Ronald E Franklin (author) from Mechanicsburg, PA on July 11, 2018:

I'm just curious, Jay - do you say the same of Robert E. Lee? By your standard, everyone who supported the Union war effort was ungodly. Do you say the same of all who fought for or supported the Confederacy?

Jay C OBrien from Houston, TX USA on July 11, 2018:

If Grant had put God over country, Grant would not have fought at all. You can defeat the pro-slavery/states rights minority with a population shift, migration.

Ronald E Franklin (author) from Mechanicsburg, PA on July 11, 2018:

There's more about Grant in other articles you can see on my profile.

Joel M Bridge on July 07, 2018:

You just left off at his appointment as a general officer. At best this is the prologue of his legend.

Ronald E Franklin (author) from Mechanicsburg, PA on September 08, 2014:

Thanks, esmonaco. For me history is all about people, and I try to make their stories as interesting as I can. I'm glad you enjoyed it.

Eugene Samuel Monaco from Lakewood New York on September 08, 2014:

Ron, A very informative and interesting bit of history. I love reading the history of the Civil War, but sadly I don't do enough of it. Thanks for this piece of history, as I learned something new, great job :)

Ronald E Franklin (author) from Mechanicsburg, PA on August 25, 2014:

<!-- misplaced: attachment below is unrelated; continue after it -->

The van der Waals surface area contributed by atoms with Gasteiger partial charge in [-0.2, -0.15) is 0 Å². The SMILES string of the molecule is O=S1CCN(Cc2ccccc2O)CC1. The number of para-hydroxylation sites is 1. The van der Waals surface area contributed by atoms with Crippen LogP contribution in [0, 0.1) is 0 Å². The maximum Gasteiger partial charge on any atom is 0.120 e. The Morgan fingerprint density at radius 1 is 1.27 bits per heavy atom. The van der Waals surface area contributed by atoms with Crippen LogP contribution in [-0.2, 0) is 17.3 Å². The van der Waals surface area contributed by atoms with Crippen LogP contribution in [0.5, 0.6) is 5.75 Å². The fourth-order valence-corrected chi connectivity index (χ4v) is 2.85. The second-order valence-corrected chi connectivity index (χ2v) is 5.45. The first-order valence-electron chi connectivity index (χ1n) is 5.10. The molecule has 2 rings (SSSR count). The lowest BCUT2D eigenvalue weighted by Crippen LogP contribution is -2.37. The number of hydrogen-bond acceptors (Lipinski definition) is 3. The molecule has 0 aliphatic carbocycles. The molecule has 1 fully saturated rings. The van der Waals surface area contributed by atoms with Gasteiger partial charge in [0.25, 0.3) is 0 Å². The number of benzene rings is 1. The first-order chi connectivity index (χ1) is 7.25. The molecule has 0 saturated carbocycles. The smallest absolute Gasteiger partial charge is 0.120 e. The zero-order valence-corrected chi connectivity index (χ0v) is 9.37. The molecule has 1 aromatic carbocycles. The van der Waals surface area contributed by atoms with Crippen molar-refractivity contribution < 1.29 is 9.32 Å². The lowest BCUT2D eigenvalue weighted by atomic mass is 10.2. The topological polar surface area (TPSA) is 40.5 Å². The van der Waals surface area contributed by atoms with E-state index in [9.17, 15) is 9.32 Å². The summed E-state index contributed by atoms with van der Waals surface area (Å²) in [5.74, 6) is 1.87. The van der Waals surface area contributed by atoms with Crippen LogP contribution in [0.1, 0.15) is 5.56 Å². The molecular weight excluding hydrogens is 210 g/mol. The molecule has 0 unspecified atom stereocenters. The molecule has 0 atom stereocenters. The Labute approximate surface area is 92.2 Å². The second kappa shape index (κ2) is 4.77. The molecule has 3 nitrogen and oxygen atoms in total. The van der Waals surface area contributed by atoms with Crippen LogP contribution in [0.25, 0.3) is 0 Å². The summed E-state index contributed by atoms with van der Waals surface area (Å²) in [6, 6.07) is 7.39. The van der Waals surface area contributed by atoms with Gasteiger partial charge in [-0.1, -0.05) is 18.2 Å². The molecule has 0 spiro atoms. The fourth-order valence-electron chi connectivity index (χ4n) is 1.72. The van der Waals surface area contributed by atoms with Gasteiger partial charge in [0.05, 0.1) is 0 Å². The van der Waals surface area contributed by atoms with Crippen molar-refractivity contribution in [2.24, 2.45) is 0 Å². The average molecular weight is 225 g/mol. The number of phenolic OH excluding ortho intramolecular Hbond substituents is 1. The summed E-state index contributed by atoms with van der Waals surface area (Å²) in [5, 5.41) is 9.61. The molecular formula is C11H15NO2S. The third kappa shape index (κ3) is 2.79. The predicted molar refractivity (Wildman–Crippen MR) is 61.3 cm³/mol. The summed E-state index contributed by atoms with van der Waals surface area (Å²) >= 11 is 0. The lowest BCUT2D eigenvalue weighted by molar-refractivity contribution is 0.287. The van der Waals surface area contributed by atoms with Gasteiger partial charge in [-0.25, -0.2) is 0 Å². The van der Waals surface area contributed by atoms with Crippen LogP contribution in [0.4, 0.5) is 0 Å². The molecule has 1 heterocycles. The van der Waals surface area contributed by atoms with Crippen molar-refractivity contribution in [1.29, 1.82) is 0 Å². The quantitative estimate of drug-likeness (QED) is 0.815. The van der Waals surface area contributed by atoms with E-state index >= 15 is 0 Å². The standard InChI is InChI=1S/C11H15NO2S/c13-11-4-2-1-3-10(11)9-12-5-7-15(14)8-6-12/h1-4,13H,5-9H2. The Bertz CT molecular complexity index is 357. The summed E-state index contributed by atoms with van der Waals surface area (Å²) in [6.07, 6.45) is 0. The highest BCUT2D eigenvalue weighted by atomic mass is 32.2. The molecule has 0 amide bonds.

Thanks, misterhollywood. I think Grant's entire story is fascinating.

John Hollywood from Hollywood, CA on August 25, 2014:

Interesting hub and SUPER informative. Thanks for making this available to us!

Ronald E Franklin (author) from Mechanicsburg, PA on August 13, 2014:

Thanks, Homeplace Series. I'm glad you enjoyed it.

William Leverne Smith from Hollister, MO on August 12, 2014:

Thanks for this great story on Grant. I really enjoyed reading a bio of him, some time back. I've now started Road to Glory, the bio of Robert E. Lee. Just yesterday, he was working on the levies of the Mississippi, near St. Louis, small world, looking back. Thanks for sharing your work here! ;-)

Jay C OBrien from Houston, TX USA on July 17, 2014:

You ended with:

"So, no, I don't think there was another way instead of war. Thanks for reading and commenting."

How about education?

The underground railroad?

Population shifts?

With time things change. Patience.

What would Jesus have taught?

Was Grant Christian?

Did Grant follow Jesus?

Ronald E Franklin (author) from Mechanicsburg, PA on July 17, 2014: